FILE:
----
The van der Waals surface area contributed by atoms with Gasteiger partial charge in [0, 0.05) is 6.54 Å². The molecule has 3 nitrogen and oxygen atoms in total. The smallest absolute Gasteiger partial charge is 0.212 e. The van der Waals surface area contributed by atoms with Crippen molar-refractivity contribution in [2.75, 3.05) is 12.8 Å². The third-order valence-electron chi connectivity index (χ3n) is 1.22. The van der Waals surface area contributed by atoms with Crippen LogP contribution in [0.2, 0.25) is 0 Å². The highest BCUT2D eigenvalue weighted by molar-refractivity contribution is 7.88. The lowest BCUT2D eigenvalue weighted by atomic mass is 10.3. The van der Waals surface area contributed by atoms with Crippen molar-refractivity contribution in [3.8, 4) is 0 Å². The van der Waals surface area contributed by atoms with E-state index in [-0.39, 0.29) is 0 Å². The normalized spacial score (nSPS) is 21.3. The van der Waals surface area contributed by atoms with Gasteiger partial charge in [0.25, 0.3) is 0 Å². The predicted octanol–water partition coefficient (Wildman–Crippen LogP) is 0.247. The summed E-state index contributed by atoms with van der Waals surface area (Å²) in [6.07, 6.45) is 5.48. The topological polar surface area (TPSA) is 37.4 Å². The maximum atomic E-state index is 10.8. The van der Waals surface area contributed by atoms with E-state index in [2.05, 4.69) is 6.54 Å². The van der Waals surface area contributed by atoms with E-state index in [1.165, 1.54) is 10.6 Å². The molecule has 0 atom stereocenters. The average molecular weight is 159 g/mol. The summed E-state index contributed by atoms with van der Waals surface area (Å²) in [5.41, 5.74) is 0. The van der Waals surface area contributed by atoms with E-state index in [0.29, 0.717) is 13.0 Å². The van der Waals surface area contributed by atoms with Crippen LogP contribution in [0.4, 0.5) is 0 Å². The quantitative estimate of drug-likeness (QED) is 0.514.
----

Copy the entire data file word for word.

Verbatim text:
The van der Waals surface area contributed by atoms with Gasteiger partial charge in [0, 0.05) is 6.54 Å². The molecule has 3 nitrogen and oxygen atoms in total. The smallest absolute Gasteiger partial charge is 0.212 e. The van der Waals surface area contributed by atoms with Crippen molar-refractivity contribution in [2.75, 3.05) is 12.8 Å². The third-order valence-electron chi connectivity index (χ3n) is 1.22. The van der Waals surface area contributed by atoms with Crippen LogP contribution in [0.2, 0.25) is 0 Å². The highest BCUT2D eigenvalue weighted by molar-refractivity contribution is 7.88. The lowest BCUT2D eigenvalue weighted by atomic mass is 10.3. The van der Waals surface area contributed by atoms with Crippen molar-refractivity contribution in [3.8, 4) is 0 Å². The van der Waals surface area contributed by atoms with E-state index in [-0.39, 0.29) is 0 Å². The normalized spacial score (nSPS) is 21.3. The van der Waals surface area contributed by atoms with Gasteiger partial charge in [0.25, 0.3) is 0 Å². The predicted octanol–water partition coefficient (Wildman–Crippen LogP) is 0.247. The summed E-state index contributed by atoms with van der Waals surface area (Å²) in [6.07, 6.45) is 5.48. The topological polar surface area (TPSA) is 37.4 Å². The maximum atomic E-state index is 10.8. The van der Waals surface area contributed by atoms with E-state index in [2.05, 4.69) is 6.54 Å². The van der Waals surface area contributed by atoms with E-state index in [1.165, 1.54) is 10.6 Å². The molecule has 0 atom stereocenters. The average molecular weight is 159 g/mol. The summed E-state index contributed by atoms with van der Waals surface area (Å²) in [5.41, 5.74) is 0. The van der Waals surface area contributed by atoms with E-state index in [0.29, 0.717) is 13.0 Å². The van der Waals surface area contributed by atoms with Crippen LogP contribution in [0.4, 0.5) is 0 Å². The quantitative estimate of drug-likeness (QED) is 0.514.